Header image source: Matt Brown. Unedited (CC by 2.0)

What do the government and police say about lost property laws in the United Kingdom?

There can be confusion about what to do with lost property as the position of the government, police, and lost property laws in England and Wales are difficult to determine.

However, businesses must still take ‘reasonable’ steps when something is found on their property. But what constitutes reasonable? Plus, what measures must these businesses take to adhere to the law?

To answer these burning questions, Notlost has compiled acomprehensive guide to lost property laws in the UK. Throughout this blog, we’ll explore the legal complexities and requirements for lost property and answer the most common questions.

A brief history of lost property laws in the UK

There’s little doubt humans have been losing things since our cave-dwelling days. However, lost property in the UK was not a common problem until the 18th century, when huge growth in consumerism and the rising use of public transport led to an epidemic of misplaced posessions.

In response, the first public LPOs (Lost Property Offices) were set up. Unfortunately, these didn’t start well and were often criminal enterprises who held missing items for ransom, using newspapers to advertise found items and claim fees for their safe return.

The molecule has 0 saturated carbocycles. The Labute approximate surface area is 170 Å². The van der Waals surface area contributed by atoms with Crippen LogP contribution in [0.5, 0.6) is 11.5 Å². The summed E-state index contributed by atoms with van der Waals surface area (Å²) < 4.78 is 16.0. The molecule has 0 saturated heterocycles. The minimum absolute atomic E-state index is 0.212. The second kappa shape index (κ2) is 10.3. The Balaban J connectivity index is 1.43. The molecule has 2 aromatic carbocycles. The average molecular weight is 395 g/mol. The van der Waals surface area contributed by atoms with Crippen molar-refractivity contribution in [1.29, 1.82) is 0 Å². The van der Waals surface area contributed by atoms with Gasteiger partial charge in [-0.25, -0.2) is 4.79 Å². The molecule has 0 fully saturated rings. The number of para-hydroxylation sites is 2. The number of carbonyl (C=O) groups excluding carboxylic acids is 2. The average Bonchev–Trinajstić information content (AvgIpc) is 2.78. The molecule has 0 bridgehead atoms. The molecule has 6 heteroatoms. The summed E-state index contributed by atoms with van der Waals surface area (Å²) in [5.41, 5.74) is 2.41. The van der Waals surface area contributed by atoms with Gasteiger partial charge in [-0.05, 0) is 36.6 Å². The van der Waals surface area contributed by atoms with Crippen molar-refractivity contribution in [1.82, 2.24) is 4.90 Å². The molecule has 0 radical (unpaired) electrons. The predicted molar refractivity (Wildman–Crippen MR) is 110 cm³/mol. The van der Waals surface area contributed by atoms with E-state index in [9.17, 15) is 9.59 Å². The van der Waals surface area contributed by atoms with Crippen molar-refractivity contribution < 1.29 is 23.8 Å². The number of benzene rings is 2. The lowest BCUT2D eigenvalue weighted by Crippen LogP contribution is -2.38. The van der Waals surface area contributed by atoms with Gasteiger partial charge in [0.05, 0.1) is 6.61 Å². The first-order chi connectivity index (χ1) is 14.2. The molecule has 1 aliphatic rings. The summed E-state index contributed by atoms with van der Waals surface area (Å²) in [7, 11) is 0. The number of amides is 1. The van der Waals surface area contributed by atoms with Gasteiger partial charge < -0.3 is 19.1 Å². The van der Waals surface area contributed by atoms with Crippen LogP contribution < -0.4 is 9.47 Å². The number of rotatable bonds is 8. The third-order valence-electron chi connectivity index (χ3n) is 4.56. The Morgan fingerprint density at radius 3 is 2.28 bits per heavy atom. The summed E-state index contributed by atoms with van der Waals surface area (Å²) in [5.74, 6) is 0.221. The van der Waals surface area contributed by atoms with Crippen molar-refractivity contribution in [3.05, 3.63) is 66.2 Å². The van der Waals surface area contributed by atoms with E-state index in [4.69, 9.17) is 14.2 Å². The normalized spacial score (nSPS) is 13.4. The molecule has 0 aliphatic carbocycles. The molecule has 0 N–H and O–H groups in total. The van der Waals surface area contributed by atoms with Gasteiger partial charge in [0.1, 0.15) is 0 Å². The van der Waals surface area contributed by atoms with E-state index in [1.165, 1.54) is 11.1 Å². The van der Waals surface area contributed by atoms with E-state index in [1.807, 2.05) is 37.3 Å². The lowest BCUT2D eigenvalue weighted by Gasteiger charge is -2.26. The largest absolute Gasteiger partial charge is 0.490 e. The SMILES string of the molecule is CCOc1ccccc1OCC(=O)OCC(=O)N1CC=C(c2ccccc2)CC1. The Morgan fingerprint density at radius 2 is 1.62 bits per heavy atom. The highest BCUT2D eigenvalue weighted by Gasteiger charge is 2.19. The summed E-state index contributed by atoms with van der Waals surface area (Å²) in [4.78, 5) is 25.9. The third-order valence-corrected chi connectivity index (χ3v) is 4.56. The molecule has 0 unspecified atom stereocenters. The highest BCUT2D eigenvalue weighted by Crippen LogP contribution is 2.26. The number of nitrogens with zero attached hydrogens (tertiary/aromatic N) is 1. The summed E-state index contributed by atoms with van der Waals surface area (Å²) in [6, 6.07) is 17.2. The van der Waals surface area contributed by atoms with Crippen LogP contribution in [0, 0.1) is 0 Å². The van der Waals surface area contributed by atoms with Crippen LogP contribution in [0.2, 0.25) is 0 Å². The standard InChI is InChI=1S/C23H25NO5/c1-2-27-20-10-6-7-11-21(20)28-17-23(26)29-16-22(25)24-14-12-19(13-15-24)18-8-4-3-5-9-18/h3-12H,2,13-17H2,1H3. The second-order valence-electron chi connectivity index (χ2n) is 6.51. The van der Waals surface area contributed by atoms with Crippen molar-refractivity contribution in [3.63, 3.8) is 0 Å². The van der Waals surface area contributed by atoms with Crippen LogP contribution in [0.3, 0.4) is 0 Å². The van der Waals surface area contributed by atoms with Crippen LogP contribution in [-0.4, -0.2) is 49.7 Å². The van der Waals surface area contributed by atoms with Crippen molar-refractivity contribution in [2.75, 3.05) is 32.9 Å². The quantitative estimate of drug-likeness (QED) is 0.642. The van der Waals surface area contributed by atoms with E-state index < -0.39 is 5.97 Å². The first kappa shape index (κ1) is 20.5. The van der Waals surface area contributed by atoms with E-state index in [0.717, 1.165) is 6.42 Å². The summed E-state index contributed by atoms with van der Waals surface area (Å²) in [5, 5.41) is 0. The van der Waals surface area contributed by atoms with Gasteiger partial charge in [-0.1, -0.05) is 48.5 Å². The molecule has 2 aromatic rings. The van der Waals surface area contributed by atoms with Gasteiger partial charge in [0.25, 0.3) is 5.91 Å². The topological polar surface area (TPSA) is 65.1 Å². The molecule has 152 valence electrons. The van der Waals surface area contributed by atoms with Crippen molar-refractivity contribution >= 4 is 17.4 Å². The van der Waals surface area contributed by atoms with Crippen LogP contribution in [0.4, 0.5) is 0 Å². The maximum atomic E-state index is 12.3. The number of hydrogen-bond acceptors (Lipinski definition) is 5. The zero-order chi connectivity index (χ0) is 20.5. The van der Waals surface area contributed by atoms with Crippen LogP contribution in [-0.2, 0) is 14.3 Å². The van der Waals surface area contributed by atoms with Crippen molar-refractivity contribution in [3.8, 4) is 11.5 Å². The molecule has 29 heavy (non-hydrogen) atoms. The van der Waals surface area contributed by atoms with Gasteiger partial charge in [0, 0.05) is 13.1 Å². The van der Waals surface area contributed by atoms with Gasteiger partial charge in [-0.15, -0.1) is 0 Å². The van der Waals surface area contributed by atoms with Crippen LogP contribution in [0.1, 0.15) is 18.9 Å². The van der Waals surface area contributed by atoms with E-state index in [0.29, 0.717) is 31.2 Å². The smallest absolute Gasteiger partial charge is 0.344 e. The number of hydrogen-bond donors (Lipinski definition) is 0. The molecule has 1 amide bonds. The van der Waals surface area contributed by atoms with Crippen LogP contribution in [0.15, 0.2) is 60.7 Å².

After a tumultuous period of confusion, The Metropolitan Police opened a ‘Central Repository for Lost Things’ in 1869. Consolidating lost property across London was seen as a pragmatic step to reduce loss rates and prise this crucial public service out of criminal hands.

This eventually moved under the remit of TFL, and in 1933, they opened a purpose-built location lost property office at 200 Baker Street to handle the ever-increasing volumes of lost property across London’s transport networks. Since then, it has moved twice, firstly to South Kensington in 2019, before moving settling in West Ham on its 90th birthday last year.

200 Baker Street TfL lost property office on NotLost lost property laws blog

Baker Street LPO, 1933. 

Do the police take lost property?

For 86 years, the police managed lost property across the UK. However, on February 1st 2019, following a national government review and consultation with 29 forces across the country, this all changed. With an eye on cost saving and efficiency, police forces across the UK stopped processing most lost property items and enquiries.


However, the police will still accept some specific items.


They will accept: firearms, ammunition and items suspected to have been involved in a crime and cash.


Furthermore, they will accept items containing personal data like identifiable wallets or personal documents.


However, they will generally not take items such as bicycles, clothing, keys, jewellery or anything unidentifiable. What local forces will accept varies from region to region, so it’s best to check before handing anything in. You can find your local police force here.


If I find something can I keep it?

This is where it gets complicated. The law states a ‘reasonable attempt’ must be made to return lost property to the owner. However, what is considered ‘reasonable’ is subjective.

If you find something, here’s what you should do: